I understand that Adventure Time is a big cable TV hit that has brought readers to comics, and it is easy to see why. The characters are instantly accessible and endearing, speaking consistently amusing lines in service to charmingly goofy plots. The character designs perfectly balance the simplicity to best convey emotion and the uniqueness to offer immediate iconic reference for type/purpose. I like these guys, enjoyed each of their three tales, and was impressed by the versatility of their presentation under wildly different (and quite atypical) artists. It has the vitality of Liquid Television without all the trial and error failure that comes with experimentation, applied to a structure suitable for children without pandering to them. Very impressive.

Peanuts is Peanuts. I believe that this is the exact same material that I already got in a dollar special from 2011.

Anna & Froga/Moomin Valley Turns Jungle (Top Shelf, 2012, Free)
After reading several kid-skewing FCBD samplers in a row and enjoying none of them, I began to feel like a Grinch. Perhaps I was simply too soulless, arrogant and demanding to appreciate these gentle efforts? Then I read the Adventure Time book, and realized that the other titles were shit. Anna and Froga, for instance, is shit. Anouk Ricard is a poor artist who gets away with it because patronizing adults think kids want art that looks like it was drawn by kids. When I was a kid, I wanted José Luis García-López, not infantile crap my own meager "skill" could conjure up. I suppose Rob Liefeld fell somewhere between those two extremes, which you would think was another matter entirely, but Ricard's writing actually manages to be sub-Liefeld as well.

I'm not as strongly opposed to Moomin, but it did remind of those weird old black and white cartoons kids are forced to watch because we loved and were placated by all forms of animation, right? Wrong. This is weird and foreign and meandering and if there are any jokes my culture doesn't get them and what sort of nightmare landscape was the Fleisher studio trying to craft anyway? Cantsleeporthefleawilldrinkmyblood.

Bad Medicine #1 Free Comic Book Day Edition (Oni Press, 2012, Free)
I want to support a book with a black lead and a female lead, but not one that sucks this hard with grating teeth. Christopher Mitten's art is of the type that makes me not want to read a comic, as it's all flat and scribbly and ugly. It takes really good writing to make up for art this nasty, especially when coupled with the grody coloring of Bill Crabtree. Nunzio DeFilippis and Christina Weir are instead the diarrhea frosting on this cake of shit. The plot is low rent X-Files knock-off involving a scientific experiment and disappearing heads, but the script is pure garbage NCIS dialogue of the sort never spoken by human beings not on a soundstage meeting the low expectations of drama for rrrrreally stupid people like your aunt whose pussy gets drenched over Mark Harmon, who she has a framed picture of on her nightstand. There was not a single character in this book that I didn't want to punch in the temple with an icepick, and the creative team should probably be lined up for one continuous formation slap like Moe Howard used to bring in days of old. Don't forget the back-up creators of the Wasteland strip in the punitive formation, as their promo was surprisingly inept considering their book has reached 44 issues even though 99.999% of readers do not know that series exists.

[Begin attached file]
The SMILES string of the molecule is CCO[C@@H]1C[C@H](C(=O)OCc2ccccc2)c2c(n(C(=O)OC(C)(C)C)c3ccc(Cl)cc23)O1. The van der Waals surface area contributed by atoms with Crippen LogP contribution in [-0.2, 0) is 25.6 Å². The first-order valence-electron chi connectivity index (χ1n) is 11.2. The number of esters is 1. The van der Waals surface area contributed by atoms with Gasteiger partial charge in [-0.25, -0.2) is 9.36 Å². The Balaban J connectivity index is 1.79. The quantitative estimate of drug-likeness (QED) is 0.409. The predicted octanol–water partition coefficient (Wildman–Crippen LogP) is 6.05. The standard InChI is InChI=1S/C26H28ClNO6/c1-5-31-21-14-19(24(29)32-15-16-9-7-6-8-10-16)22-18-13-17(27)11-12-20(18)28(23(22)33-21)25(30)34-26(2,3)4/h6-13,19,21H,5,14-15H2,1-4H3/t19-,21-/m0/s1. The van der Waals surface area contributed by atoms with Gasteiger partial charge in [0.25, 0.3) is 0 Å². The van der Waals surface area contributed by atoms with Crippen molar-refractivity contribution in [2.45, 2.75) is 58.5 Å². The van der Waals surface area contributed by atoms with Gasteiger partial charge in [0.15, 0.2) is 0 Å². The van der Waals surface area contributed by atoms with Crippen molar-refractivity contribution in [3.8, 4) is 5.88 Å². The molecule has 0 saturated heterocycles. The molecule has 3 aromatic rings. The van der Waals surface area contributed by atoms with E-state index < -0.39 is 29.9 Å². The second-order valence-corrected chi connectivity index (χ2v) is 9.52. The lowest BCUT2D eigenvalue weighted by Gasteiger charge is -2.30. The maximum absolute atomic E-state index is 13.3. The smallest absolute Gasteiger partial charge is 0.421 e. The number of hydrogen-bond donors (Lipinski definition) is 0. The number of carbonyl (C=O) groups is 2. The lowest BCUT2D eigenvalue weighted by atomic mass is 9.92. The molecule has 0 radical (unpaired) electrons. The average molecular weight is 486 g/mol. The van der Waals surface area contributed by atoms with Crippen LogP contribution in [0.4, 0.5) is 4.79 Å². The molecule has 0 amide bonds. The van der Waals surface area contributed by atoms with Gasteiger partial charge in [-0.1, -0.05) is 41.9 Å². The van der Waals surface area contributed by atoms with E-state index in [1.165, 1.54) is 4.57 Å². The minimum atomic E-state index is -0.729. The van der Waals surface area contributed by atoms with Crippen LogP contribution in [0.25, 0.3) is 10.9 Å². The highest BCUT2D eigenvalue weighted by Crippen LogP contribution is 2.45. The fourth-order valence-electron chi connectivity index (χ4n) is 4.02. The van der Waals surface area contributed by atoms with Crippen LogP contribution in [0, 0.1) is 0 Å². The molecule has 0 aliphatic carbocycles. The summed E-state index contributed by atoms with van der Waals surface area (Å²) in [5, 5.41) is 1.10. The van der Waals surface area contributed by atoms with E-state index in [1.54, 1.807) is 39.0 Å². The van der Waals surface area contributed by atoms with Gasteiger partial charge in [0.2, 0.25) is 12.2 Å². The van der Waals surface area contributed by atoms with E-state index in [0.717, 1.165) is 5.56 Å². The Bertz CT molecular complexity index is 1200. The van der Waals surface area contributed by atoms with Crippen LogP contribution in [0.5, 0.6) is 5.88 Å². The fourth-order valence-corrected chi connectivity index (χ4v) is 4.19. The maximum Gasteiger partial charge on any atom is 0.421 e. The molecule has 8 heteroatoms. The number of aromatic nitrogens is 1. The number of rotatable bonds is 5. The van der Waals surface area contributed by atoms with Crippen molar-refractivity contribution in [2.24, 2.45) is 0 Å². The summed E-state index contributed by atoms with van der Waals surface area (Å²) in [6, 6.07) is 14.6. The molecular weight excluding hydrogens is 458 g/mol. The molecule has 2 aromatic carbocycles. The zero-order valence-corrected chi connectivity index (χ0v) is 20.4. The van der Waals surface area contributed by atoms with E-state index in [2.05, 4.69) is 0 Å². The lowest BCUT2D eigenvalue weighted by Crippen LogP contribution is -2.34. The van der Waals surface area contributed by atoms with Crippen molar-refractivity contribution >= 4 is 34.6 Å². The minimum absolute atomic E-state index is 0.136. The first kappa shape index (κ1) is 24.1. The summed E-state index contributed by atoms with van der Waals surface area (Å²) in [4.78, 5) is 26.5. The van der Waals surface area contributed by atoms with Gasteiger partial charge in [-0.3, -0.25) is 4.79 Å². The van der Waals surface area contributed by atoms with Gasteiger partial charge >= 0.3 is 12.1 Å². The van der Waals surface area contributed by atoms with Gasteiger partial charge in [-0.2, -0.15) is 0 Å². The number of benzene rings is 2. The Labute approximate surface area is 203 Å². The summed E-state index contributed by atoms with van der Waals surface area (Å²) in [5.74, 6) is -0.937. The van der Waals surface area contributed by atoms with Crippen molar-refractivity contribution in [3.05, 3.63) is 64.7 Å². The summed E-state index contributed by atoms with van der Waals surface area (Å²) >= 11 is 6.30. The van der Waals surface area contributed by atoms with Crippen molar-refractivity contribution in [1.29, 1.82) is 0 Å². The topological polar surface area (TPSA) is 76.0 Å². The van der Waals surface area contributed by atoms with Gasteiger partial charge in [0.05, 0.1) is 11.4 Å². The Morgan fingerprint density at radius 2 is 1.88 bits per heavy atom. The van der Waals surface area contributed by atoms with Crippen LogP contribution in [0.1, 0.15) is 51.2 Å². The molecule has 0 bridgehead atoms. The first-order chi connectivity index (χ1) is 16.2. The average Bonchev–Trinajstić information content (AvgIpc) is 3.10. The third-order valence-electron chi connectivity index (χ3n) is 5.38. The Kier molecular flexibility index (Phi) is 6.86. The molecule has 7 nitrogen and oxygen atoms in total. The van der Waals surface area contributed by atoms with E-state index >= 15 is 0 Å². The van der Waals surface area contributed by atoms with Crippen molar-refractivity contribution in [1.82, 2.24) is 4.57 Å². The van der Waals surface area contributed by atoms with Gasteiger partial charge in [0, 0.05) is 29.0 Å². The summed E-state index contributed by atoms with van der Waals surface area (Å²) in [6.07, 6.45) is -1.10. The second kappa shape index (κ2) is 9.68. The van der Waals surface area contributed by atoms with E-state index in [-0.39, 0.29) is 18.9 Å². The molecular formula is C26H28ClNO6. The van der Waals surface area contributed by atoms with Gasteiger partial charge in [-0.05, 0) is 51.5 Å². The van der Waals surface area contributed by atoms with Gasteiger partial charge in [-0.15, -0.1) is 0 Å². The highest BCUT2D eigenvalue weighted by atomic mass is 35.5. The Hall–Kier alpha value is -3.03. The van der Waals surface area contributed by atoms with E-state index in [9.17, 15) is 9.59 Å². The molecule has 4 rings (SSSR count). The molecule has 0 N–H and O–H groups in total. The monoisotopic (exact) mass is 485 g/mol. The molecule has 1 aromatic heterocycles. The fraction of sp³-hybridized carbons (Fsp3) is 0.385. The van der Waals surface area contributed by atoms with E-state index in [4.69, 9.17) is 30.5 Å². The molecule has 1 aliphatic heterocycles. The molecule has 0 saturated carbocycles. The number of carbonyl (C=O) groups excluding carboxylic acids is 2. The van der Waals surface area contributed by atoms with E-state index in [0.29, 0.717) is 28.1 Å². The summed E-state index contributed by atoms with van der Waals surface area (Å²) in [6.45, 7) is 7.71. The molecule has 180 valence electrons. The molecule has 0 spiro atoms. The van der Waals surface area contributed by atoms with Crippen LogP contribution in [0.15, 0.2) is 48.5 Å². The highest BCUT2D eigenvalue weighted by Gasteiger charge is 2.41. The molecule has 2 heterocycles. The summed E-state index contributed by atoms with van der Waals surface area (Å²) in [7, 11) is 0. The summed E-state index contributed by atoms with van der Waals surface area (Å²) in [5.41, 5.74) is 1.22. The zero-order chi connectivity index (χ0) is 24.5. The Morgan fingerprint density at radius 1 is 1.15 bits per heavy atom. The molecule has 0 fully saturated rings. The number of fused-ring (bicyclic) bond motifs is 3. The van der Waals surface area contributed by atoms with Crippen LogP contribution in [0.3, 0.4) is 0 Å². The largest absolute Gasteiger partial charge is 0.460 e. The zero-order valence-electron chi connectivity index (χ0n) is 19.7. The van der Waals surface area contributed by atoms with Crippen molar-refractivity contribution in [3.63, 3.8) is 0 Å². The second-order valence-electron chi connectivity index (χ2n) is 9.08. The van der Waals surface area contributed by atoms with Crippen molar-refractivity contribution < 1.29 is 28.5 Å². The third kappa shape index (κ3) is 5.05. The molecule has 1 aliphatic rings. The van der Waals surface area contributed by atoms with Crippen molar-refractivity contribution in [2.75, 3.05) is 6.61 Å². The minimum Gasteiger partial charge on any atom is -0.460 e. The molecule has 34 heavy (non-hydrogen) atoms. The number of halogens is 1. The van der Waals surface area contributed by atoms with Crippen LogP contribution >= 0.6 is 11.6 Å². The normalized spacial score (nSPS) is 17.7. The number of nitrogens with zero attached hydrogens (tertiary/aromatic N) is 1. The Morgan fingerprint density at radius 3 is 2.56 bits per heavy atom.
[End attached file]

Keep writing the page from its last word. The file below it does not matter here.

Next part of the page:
Barnaby and Mr. O'Malley Free Comic Book Day Edition #1 (Fantagraphics Books, 2012, Free)
When a publisher goes out of its way to tell you how great and important a reprint book is, you should find it suspect. Peanuts doesn't require that kind of hard sell. Crockett Johnson might have been something back in 1942, and his strip seems more palatable than its contemporaries, but after sixty years all the innovations and the gags have been absorbed and improved upon. I didn't hate the half of an adventure featured here, but I did find myself checking how many pages were left repeatedly. I also hope the hardcovers solve the problem of landscape presentation, because running two four panel strips across a spread is counterintuitive for readers and leaves a sea of dead space on the pages.